Facebook is now redefining depression and a MIT student is trying to fix that problem. Koko is an upcoming iPhone app that aims to help people fix the bugs in their thinking by crowdsourcing cognitive behavioral techniques.
The creator, Robert Morris, grew up in the heart of Silicon Valley and got his undergraduate degree from Princeton in Psychology. He then moved to MIT for PhD work and discovered technology was never his first passion. The real operating system he cared about was the human mind and now is creating an app to help fight depression.
Morris began to understand the difficulty of computer science during is time at MIT and discovered a social platform called “Stack Overflow”. Stack Overflow, is an online forum where programmers help each other write and debug codes. A direct quote from Morris about his use on the platform:
“Whenever I had a bug or was stuck on something, I would go on there, and almost miraculously, this crowd of programmers would come and help me,” he says. “It was just this intuition that, just as we can get people on Stack Overflow to help us identify and fix bugs in code, perhaps we can harness a crowd to help us fix bugs in our thinking.”
This sparked a creative idea for Morris and lead him to develop Panoply, an online tool that crowdsources treatment for depression and anxiety.
Image taken as a screen shot from the website Depressionconnect.com
Panoply, was similar to Facebook, but instead of encouraging people to make a razzle-dazzled and positive self-image, Panoply asked people to post “What’s Wrong?” instead of “What’s On Your Mind?”. And once people posted about their problems the users were encouraged to help others see their issues in a more hopeful light. It created the feeling of a safe and open-minded social network commune. This platform became a social media experiment for Morris, by having 166 volunteers, who were asked to a join a social network for depression. The user was asked to describe what happened, like losing a job and then to try to quantify why that makes her upset. The point is to express these dreadful thoughts out loud so that other people on Panoply can help the user to get the “bugs” out of their mind.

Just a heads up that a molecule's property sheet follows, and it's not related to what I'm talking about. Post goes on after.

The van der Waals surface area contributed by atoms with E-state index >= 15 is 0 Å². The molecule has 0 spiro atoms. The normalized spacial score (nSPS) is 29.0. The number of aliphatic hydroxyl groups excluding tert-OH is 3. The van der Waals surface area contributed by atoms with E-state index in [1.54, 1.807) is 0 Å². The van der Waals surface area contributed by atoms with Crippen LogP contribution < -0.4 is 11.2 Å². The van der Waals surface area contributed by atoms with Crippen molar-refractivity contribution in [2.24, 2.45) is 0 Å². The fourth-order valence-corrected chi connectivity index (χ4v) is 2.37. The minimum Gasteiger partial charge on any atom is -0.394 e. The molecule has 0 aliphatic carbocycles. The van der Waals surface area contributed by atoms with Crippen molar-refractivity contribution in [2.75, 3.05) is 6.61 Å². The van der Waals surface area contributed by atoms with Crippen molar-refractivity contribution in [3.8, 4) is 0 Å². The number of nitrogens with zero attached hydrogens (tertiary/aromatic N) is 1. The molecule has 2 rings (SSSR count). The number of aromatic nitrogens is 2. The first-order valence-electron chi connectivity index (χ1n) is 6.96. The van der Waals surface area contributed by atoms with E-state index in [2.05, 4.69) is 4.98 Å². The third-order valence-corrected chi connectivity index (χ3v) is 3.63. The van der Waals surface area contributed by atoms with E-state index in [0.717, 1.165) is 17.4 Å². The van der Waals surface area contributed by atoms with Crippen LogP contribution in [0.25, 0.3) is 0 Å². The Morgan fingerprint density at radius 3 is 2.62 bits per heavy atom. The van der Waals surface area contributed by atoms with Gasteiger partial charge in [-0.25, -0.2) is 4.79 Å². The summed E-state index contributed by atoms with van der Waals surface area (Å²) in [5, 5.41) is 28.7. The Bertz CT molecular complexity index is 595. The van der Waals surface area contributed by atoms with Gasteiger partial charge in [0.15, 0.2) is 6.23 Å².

Image taken as a screenshot from the website of MotherJones.com
A study published in the peer-reviewed Journal of Medical Internet Research, stated Panoply’s engagement tactics and its overall approach to improving mental health are actually effective. The results are as followed:
“Of 166 study participants who had previously exhibited symptoms of depression, those who spent three weeks using Panoply for at least 25 minutes a week ended up significantly less depressed and better at cognitive reappraisal than those who spent three weeks doing an expressive writing exercise, a typical treatment for depression”.
Image taken as a screenshot from the website of Aeon.co
The Panoply experiment and online tool lead to the creation of an upcoming mobile app, called “Koko” which is schedule to launch this fall. Why mobile? According to Morris, the biggest challenge facing anyone who is looking to receive or give mental health advice is staying engaged.
Morris states, “To be good at giving productive advice, or to think in a more healthy way, you have to practice, just like diet and exercise” A mobile app encourages people to “snack” on Koko throughout the day. You can spend a few minutes each day practicing positive feedback and thinking.
This new mobile app reminded me of last weeks guest lecture with Denis, who identified the distressing signs of depression via social media. When people feel sensitive or depressed, Facebook tends to make individuals feel worse. For example, there is nothing like reading peoples happy posts, and looking at pictures of them having fun, while you are just feeling left out. You begin to measure yourself against others, and feel like you could never match up. This is a leading factor to depression and this exactly what Morris is trying to fix.
Morris says he doesn’t want to confine the app to just a “depression app,” though he apparently prefers the term “stress-reduction”. He wants people to feel like they can use the app even if they don’t have a diagnosed mental health condition.
Currently the app Koko, is invite only and prospective users can sign up here.
Featured Image taken as a screenshot from MITNews.com